Revenue for the three months 31 July came to €151.5m (£129.0m/$178.3m). While this was up significantly on 2020’s Covid-hit Q3, the figure represented an 8.0% decline from the third quarter of 2019.
Operations in France made up the vast majority of revenue, bringing in €112.3m, up 27.8%. While Partouche did not reveal revenue totals from different game types, it did say that slot revenue in France was up 28.4% and table game revenue was up 24.9%. Electronic game revenue was up 23.4%.
During the quarter, France lifted a number of operating restrictions. At the start of the quarter, casinos could not operate, but from 19 May, casinos could open at 35% of capacity until a 9PM curfew, though only slots and electronic table games were permitted.
Table games were permitted from 9 June, when the curfew was also pushed back to 11PM, before being lifted on 20 June. From 21 July, a “Health Pass” showing proof of vaccination was required to enter casinos.
GGR from outside of France was up 84.2% to €39.2m, thanks in part to revenue from online gambling in Switzerland – where it has partnered with live specialist Evolution – doubling. In Belgium, casinos reopened on 9 June, while casinos were open for the whole period in Switzerland.
Casinos in Tunisia were closed for only one month, though the country’s tourism industry was hit hard by travel restrictions.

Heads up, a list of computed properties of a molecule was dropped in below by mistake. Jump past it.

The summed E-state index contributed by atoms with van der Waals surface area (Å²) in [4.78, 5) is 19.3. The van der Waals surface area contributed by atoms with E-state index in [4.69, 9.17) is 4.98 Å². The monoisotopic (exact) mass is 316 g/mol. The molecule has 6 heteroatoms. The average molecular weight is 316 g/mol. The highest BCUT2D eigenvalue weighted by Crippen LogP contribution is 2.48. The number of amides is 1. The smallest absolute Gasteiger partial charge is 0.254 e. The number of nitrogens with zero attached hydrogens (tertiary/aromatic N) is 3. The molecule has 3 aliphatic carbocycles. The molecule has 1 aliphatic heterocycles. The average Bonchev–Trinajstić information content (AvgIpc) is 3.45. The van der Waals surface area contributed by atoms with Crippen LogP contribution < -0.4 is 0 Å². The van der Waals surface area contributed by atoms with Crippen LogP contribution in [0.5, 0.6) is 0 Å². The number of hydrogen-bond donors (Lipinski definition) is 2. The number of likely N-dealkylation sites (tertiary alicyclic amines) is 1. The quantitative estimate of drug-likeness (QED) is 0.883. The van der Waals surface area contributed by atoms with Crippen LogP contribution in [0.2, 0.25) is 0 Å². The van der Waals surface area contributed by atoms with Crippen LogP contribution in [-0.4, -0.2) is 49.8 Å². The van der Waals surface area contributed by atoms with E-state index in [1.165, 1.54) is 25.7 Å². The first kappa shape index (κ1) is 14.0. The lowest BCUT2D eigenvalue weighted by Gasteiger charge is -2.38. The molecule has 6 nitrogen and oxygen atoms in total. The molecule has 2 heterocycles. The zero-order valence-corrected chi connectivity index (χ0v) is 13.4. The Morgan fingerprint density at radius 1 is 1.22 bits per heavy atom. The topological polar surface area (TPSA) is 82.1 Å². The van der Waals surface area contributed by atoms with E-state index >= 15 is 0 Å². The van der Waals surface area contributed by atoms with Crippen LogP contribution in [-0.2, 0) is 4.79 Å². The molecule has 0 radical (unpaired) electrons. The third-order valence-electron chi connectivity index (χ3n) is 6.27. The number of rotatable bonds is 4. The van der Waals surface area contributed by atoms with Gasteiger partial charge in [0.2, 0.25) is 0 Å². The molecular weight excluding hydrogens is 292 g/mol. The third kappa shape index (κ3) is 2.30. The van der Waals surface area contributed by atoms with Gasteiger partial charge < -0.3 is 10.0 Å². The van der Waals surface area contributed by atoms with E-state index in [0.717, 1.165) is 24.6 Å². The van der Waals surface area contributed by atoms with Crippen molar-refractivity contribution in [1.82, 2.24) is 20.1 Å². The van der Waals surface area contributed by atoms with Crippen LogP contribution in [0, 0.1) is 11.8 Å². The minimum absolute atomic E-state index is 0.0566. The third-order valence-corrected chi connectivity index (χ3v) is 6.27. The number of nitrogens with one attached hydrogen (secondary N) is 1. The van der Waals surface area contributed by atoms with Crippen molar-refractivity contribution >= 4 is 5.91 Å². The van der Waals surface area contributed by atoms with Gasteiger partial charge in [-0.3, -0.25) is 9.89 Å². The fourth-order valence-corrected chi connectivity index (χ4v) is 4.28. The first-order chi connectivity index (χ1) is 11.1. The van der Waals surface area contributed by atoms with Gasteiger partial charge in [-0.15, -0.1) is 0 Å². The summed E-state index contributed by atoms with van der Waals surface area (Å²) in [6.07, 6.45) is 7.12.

Net gaming revenue – after gambling taxes and levies – was up much more rapidly, by 74.9% to €98.5m. This sharp rise was due to the fact levies remained stable at €53.0m thanks to France’s gambling levy system and lower rates for online gambling in Belgium.
The operator made an additional €16.3m in non-gambling revenue, but paid €600,000 for loyalty programmes, resulting in final revenue of €114.2m, up 73.1%. This figure was not only a sharp rise from 2020 but was also up 8.9% from 2019.
Of this €114.2m, €96.5m came from casinos, €3.1m from hotels and €37.3m from other sources.
The operator did not provide details on its expenses or final profit, however.
For the first nine months of Partouche’s financial year – which started on 1 November – the operator’s net revenue was €161.4m.
Partouche had pursued a licence to build an integrated resort in the prefecture of Nagasaki in Japan. However, it failed to be selected as one of three finalists. Ultimately, Casinos Austria International was chosen, but only after rival bidder Oshidori International Holdings withdrew, citing “multiple suspicions of ethical fraud in the RFP process”.